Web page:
Artificial intelligence is being embedded into products to save people time and money. Experts in many domains have already begun to see the results of this, from medicine to education to navigation. But these products are built using an army of data scientists and machine learning experts, and the rate at which these human experts can deliver results is far lower than the current demand. My lab at MIT, called Data to AI, wanted to change this. Recognizing the human bottleneck in creating these systems, a few years ago we launched an ambitious project: we decided “to teach a computer how to be a data scientist." Our goal was to create automated systems that can ask questions of data, come up with analytic queries that could answer those questions, and use machine learning to solve them—in other words, all the things that human data scientists do. After much research and experimentation, the systems we have developed now allow us to build end-to-end AI products that can solve a new problem in one day. In this talk, I will cover what these new technologies are, how we are using them to accelerate the design and development of AI products, and how you can take advantage of them to actually build AI products faster and cheaper.
This talk is focused on the methods and technologies to answer the question ‘Why does it take a long time to process, analyze and derive insights from the data?’ Dr. Veeramachaneni is leading the ‘Human Data Interaction’ Project to develop methods that are at the intersection of data science, machine learning, and large scale interactive systems. With significant achievements in storage , processing, retrieval, and analytics, the answer to this question now lies in developing technologies that are based on intricately understanding the complexities in how scientists, researchers, analysts interact with data to analyze, interpret, and derive models from it. In this talk, Dr. Veeramachaneni will present how his team is building systems to transform this interaction for the signals domain using an example of physiological signals. Prediction studies on physiological signals are time-consuming: a typical study, even with a modest number of patients, usually takes from 6 to 12 months.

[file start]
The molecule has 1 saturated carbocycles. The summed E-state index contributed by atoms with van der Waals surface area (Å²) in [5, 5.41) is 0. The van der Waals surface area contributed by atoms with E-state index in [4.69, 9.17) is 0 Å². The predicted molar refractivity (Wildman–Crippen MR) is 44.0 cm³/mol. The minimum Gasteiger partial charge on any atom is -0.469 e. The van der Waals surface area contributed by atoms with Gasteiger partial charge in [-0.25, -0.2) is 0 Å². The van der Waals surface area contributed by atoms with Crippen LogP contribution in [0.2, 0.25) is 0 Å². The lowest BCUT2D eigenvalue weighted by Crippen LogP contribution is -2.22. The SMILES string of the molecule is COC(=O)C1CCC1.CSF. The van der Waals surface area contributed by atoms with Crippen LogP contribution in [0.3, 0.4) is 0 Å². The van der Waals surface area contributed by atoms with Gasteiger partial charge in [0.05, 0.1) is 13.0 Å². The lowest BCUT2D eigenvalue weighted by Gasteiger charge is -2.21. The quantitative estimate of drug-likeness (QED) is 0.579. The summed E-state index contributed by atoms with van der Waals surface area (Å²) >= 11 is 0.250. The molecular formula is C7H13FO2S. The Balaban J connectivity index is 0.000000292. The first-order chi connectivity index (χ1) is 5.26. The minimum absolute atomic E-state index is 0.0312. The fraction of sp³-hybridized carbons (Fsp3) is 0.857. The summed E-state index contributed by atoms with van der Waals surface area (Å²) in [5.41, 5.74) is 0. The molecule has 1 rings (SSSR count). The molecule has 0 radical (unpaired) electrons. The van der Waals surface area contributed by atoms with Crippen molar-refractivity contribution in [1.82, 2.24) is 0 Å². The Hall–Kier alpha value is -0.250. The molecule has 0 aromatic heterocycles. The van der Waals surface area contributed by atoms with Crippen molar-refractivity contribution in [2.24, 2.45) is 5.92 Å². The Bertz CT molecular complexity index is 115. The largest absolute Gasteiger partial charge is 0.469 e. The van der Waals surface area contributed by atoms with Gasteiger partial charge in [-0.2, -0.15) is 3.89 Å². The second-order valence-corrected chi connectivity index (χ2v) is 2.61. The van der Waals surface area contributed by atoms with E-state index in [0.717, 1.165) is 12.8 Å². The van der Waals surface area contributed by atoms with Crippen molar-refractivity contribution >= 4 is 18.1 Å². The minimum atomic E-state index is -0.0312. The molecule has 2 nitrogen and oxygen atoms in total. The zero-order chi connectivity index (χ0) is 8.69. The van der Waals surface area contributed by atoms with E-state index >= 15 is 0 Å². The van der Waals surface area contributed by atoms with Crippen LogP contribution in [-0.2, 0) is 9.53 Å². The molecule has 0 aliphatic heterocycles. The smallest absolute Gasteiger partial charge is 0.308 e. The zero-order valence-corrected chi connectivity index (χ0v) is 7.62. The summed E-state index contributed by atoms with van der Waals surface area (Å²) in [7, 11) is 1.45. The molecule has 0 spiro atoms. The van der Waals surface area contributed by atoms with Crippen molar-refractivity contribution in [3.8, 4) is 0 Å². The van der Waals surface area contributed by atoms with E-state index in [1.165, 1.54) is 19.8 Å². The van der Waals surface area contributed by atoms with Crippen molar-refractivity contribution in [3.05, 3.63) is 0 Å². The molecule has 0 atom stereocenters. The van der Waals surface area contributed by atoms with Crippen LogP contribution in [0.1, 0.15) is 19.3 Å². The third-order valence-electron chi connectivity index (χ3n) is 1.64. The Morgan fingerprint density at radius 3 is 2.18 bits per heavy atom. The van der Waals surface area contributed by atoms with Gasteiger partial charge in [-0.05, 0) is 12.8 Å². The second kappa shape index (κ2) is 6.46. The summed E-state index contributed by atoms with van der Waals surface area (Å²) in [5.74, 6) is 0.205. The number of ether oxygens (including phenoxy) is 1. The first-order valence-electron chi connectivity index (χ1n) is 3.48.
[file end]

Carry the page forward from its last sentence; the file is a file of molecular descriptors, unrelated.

In this talk, he will describe a large-scale machine learning and analytics framework, BeatDB, to scale and speed up mining predictive models from these waveforms. BeatDB radically shrinks the time an investigation takes by: (a) supporting fast, flexible investigations by offering a multi-level parameterization, (b) allowing the user to define the condition to predict, the features, and many other investigation parameters (c) pre-computing beat-level features that are likely to be frequently used while computing on-the-fly less used features and statistical aggregates.
2016 MIT Digital Health Conference
In recent years, great strides have been made to scale and automate Big Data collection, storage, and processing, but deriving real insight through relational and semantic data analysis still requires time-consuming guesswork and human intuition. Now, novel approaches designed across domains (education, medicine, energy, and others) have helped identify foundational issues in general data analysis, providing the basis for developing a “Data Science Machine,” an automated system for generating predictive models from raw data.
2016 MIT Information and Communication Technologies Conference